Rice Cooking Methods, Glossary

Rice Cooking Methods, Glossary

While a basic supply of long-grain and short-grain rice should always be in the store cupboard for savory and sweet dishes, there are now many types available which can given variety to meals. White rice will keep for 18 months in a rigid container in a cool, dry place, but it is probably more convenient to buy small quantities of a number of different rices, some of which have a shorter shelf rice.

When buying and cooking rice, it should be remembered that it swells considerably when cooked. 2oz (50g) uncooked rice will weight 6-8oz (150-225g) when cooked, and this quantity is an average portion for 1 person.

Boiling Rice

There is some vitamin loss when rice is boiled in water and it is wise only to use the amount of water which will be absorbed by the grain during cooking. Allow twice the volume of rice in water (8oz, 225g) rice to 1 pint (600ml water), and bring the water to the boil. Stir in the rice and bring to the boil again, then cover and simmer until most of the water has been absorbed. Rice should be al dente and the easiest test is to hold a grain and insert the thumbnail which should just go in without resistance. Rinse the cooked rice in cold water and then in hot and tip on to a warm flat serving dish. Leave in a warm place or very low oven for a few minutes so that the grains steam-dry, moving them occasionally with a fork so that the grains dry evenly and are separate. Basmati rice cooks in 10 minutes; brown rice in about 30 minutes; all other types will be ready in 12-15 minutes.

Steaming Rice

This is a favorite Chinese method of cooking rice, and is a little more complicated than boiling, but it produces a very light, fluffy texture. This is a good method for basmati and long-grain white rice, but brown rice takes a very long time. Boil a large saucepan of salted water and sprinkle in the rice. Stir well, bring to the boil and then stir again. Cover the pan, lower the heat and simmer for 5 minutes, then drain well. Rinse the rice in hot water and put it into a vegetable steamer. If the steamer has large holes, line it first with a piece of muslin, or aluminum foil in which fine holes have been picked. Make several holes through the rice with the handle of a wooden spoon so that the steam circulates. Place the steamer on a pan of boiling water, making sure that the water does not touch the grains. Cover and steam for 45 minutes.

Alternative Cooking Methods

Preparation in a pressure cooker will considerably reduce cooking time. Always check with the manufacturer's instructions to avoid mushiness. In a slow-cooker; rice may be left to cook at the lower temperature, and white rice will take 8 hours, but brown rice 10 hours. At the higher temperature, white rice will need 60 minutes and brown rice 120 minutes. The rice may be simply cooked in water, or in stock, or as part of a mixed dish. In the microwave oven, a few minutes will be saved when cooking rice, but it is probably more practical to prepare other items from the menu by this method, and leave the rice to cook reasonably quickly on top of the above.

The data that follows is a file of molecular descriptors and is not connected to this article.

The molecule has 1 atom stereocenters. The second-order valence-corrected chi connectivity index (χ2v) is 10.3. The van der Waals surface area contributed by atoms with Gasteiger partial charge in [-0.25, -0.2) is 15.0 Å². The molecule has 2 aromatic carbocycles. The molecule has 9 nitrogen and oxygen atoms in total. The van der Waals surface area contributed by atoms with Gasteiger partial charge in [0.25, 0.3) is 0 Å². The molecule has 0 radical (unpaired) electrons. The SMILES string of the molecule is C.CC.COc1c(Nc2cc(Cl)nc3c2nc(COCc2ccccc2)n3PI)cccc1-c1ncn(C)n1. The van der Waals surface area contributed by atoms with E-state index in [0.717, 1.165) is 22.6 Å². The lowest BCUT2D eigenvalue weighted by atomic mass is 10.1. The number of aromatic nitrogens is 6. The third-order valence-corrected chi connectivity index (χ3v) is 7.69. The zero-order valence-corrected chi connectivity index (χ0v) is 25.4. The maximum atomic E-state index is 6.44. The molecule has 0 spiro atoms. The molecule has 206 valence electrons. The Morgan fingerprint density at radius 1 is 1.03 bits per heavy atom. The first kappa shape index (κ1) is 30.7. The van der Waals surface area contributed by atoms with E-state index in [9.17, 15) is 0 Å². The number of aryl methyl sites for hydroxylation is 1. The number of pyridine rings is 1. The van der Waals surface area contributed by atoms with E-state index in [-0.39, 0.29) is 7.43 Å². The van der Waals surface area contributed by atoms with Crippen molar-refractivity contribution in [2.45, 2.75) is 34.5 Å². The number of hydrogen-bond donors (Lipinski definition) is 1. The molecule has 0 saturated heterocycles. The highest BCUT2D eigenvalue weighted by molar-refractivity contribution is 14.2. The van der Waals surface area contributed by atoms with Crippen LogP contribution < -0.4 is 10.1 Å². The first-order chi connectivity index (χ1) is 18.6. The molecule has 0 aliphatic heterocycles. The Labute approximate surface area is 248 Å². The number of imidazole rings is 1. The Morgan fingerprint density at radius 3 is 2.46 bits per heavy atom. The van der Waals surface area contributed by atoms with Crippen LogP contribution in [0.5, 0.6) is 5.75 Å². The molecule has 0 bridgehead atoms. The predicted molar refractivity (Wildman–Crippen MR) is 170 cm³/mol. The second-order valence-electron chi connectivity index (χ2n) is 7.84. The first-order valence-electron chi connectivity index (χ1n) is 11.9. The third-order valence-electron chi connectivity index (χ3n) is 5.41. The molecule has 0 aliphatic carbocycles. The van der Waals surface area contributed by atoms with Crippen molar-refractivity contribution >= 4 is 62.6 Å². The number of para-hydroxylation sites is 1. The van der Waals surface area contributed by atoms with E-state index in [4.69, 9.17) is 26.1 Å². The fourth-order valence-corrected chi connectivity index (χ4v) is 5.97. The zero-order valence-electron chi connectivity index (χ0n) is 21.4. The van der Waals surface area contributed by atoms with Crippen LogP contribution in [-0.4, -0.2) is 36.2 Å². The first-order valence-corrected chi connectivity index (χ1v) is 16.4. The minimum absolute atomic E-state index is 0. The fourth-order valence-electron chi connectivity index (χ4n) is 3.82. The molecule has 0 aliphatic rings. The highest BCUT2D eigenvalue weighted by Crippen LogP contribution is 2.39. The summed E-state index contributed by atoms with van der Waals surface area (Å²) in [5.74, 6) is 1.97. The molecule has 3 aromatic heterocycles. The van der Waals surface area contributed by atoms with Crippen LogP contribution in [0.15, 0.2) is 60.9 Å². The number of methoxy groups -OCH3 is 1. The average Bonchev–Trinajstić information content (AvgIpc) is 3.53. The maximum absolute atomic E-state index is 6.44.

Long Grain Rice (Patna) - Long thin white grains of polished rice, which should be light, fluffy and separated when cooked.

Short Grain Rice (Carolina or Pudding Rice) - Round short grains with a slightly chalky appearance, which become slightly sticky and cling together when cooked. Most often used for sweet puddings, the rice may be used for risotto or other savory dishes in which the liquid is absorbed during cooking to produce a creamy result.

Italian Rice (Risotto Rice, Arburio) - A short grain rice with slightly fatter grains, also known as risotto rice since it absorbs liquids and gives a creamy texture to that dish. Arburio rice from northern Italy has a particularly fine flavor.

Basmati Rice (Pilau Rice) - Known as 'the prince of rices', this is a long grain rice of high quality and very good flavor. It does not stick when cooked and is the perfect accompaniment to Indian dishes.

Brown Rice - Unpolished long grain rice with thin brown grains, which has a nutty flavor and chewy texture. It is more nutritious than white rice, but takes about twice as long to cook.

Wild Rice - Not true rice but the seed of a wild grass. The seeds are long, thin and dark brown, turning slightly purple when cooked. Difficult to find and very expensive, but the perfect accompaniment to game.

Easy-cook Rice - Rice which has been part-cooked under steam pressure, which is then cooked in a carefully measured quantity of water. This rice may be packed loose in a box or sealed in a boil-in bag, and is light and fluffy when cooked. It is particularly easy to cook this rice in a covered casserole in the oven, which makes preparation easy for a large party without danger of over-cooking, or spillage of foaming water.

Rice Flakes - Large irregular white flakes processed from rice grains which cook quickly to make soft-textured puddings.

Ground Rice - Coarse ground grains which are usually cooked in milk to produce smooth and easily digestible puddings. Ground rice may also be used in tart fillings, and added to cakes and biscuits.

Rice Flour - Finely ground flour made from grains. It is gluten-free and useful for those on low-gluten diets.

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